Seoul and Tokyo are expected to undertake discussions as early as next month over the details of Japan's possible exercise of its right to self-defence on the Korean Peninsula following their first defence ministerial talks in more than four years.
Foreign Minister Han Min-koo and his Japanese counterpart Gen Nakatani met on the margins of the Asia Security Summit in Singapore on Saturday and agreed on the principle that the Self-Defence Forces can enter the peninsula only upon Seoul's request or consent.
Related working-level consultations will chiefly take place within the framework of the Defence Trilateral Talks also involving the US, but separate bilateral sessions may open if necessary, Seoul officials said. The potential items on the agenda are the scope, conditions, procedure and other formalities associated with any Japanese military operation on the peninsula.
"Think of standard situations like an evacuation of Japanese nationals or wartime," a senior official at Seoul's Defence Ministry told reporters in Singapore. "We can take time and have sufficient discussions on such situations relevant to Japan's exercise of the collective self-defence right on the peninsula."
Tokyo is predicted to exert its right to collective self-defence primarily when it escorts and provides supplies to US warships at sea or troops in Japan, evacuates its citizens here in a contingency or intercepts a ballistic missile heading toward the US
Yet Nakatani triggered controversy after raising the possibility of a preemptive strike on North Korea under the scenario that it had launched a missile attack on the US and was gearing up to fire another.
During the top defence meeting, Han sought to ensure that without Seoul's request or agreement Japan could not conduct military activities that may "affect the peninsula's security and our national interests," the ministry said in a statement. Any issue related to the operation of US forces in Japan and other reinforcements in a peninsula contingency must be subject to consultations between Seoul and Washington, he added.
Nakatani, in response, reaffirmed that if any operation is to unfold in foreign territory, the Self Defence Forces will secure the country's consent "in any circumstances, according to international law," saying the policy will naturally be applied to South Korea's case.
His remarks marked Tokyo's confirmation of the fundamental condition of Japanese troops' entry here at the highest level yet.
The consultations, the first since January 2011, however, apparently failed to build consensus over the details on an attack against North Korea. While Han stressed that North Korea is part of South Korean territory and thus any Japanese operation requires Seoul's consent, Nakatani did not give a clear endorsement, saying simply that Han's view was well accepted yet he could not answer immediately, officials said.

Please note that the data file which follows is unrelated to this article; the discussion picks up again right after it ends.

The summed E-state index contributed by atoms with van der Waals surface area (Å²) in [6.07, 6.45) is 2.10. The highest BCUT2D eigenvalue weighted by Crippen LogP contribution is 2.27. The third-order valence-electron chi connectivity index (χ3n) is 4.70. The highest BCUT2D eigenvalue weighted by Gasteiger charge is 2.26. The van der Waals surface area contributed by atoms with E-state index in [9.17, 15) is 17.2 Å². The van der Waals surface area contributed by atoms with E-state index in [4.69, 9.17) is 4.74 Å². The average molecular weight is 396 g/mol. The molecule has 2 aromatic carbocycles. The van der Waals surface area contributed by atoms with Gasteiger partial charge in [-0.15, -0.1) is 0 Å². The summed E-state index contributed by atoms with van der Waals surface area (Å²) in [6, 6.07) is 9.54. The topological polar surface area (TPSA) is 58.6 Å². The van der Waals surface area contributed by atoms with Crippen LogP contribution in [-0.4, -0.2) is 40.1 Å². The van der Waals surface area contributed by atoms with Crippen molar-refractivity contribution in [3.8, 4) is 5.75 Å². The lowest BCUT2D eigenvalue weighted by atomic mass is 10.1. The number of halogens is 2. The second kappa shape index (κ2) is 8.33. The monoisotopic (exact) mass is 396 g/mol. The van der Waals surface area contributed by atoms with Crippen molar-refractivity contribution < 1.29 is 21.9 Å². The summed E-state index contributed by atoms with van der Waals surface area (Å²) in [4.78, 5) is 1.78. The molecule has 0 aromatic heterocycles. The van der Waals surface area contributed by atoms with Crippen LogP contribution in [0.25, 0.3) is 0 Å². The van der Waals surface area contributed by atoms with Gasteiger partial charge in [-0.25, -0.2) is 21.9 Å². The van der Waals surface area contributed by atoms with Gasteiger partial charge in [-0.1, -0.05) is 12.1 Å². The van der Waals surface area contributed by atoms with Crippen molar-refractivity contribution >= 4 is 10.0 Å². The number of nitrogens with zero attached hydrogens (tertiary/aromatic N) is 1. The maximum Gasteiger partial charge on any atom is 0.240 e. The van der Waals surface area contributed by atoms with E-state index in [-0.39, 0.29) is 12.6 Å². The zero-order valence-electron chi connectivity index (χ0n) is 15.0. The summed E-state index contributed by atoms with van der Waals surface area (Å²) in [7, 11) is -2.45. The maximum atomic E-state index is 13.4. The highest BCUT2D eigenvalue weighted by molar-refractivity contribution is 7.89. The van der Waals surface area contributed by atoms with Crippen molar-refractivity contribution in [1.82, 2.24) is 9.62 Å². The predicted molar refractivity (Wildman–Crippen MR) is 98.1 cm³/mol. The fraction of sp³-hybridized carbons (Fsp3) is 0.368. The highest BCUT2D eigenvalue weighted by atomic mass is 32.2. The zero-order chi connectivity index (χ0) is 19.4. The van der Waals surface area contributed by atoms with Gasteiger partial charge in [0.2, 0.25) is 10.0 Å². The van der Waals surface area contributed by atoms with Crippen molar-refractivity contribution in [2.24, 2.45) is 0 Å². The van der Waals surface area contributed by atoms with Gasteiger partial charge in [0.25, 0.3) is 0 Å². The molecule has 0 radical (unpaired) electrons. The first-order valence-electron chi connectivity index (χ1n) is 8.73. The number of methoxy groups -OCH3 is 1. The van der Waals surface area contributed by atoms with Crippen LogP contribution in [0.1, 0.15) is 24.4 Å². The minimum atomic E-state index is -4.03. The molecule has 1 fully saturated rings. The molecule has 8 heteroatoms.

Despite mounting pressure from Washington for a thaw, the session highlighted persistent historical tension between the top two US regional allies.
South Korea has pledged to separate practical co-operation with Japan and historical and territorial rows under the so-called two-track approach. Yet it remains lukewarm about Tokyo's offer, reiterated by Nakatani at the meeting, to clinch bilateral pacts on intelligence sharing and logistical support amid vehement political and public resistance over military co-operation with the onetime occupier and Prime Minister Shinzo Abe's unbridled attempts to whitewash wartime history.
Following the last-minute cancelation of the signing of their info-sharing pact in June 2012, the two countries resorted last December to a trilateral "arrangement" with the US, citing Pyongyang's growing nuclear and missile threats.
In Singapore, Nakatani raised eyebrows when he thanked US Secretary of Defence Ashton Carter at the outset of their own bilateral talks for helping make the Korea-Japan session possible.
In their three-way meeting the same day, Han, Carter and Nakatani re-emphasised their steadfast opposition to the communist country's continuing development of atomic weapons and delivery means in the wake of its recent ejection test of a submarine-launched ballistic missile. They agreed to work more closely together to deter any provocation including through the implementation of the intelligence accord, the ministry said.
Han, for his part, also met Carter separately to review the cross-border situation and other alliance issues. With the two countries set for a summit next month in Washington, they agreed to develop their responses to Pyongyang's nuclear and conventional military threats and reinforce their joint defence posture, the ministry said.
"The two ministers concurred that North Korea's provocations including the SLBM underwater ejection test pose a grave threat to peace and stability of not only the peninsula but Northeast Asia and the world," it said in a press release.
By Shin Hyon-hee (firstname.lastname@example.org)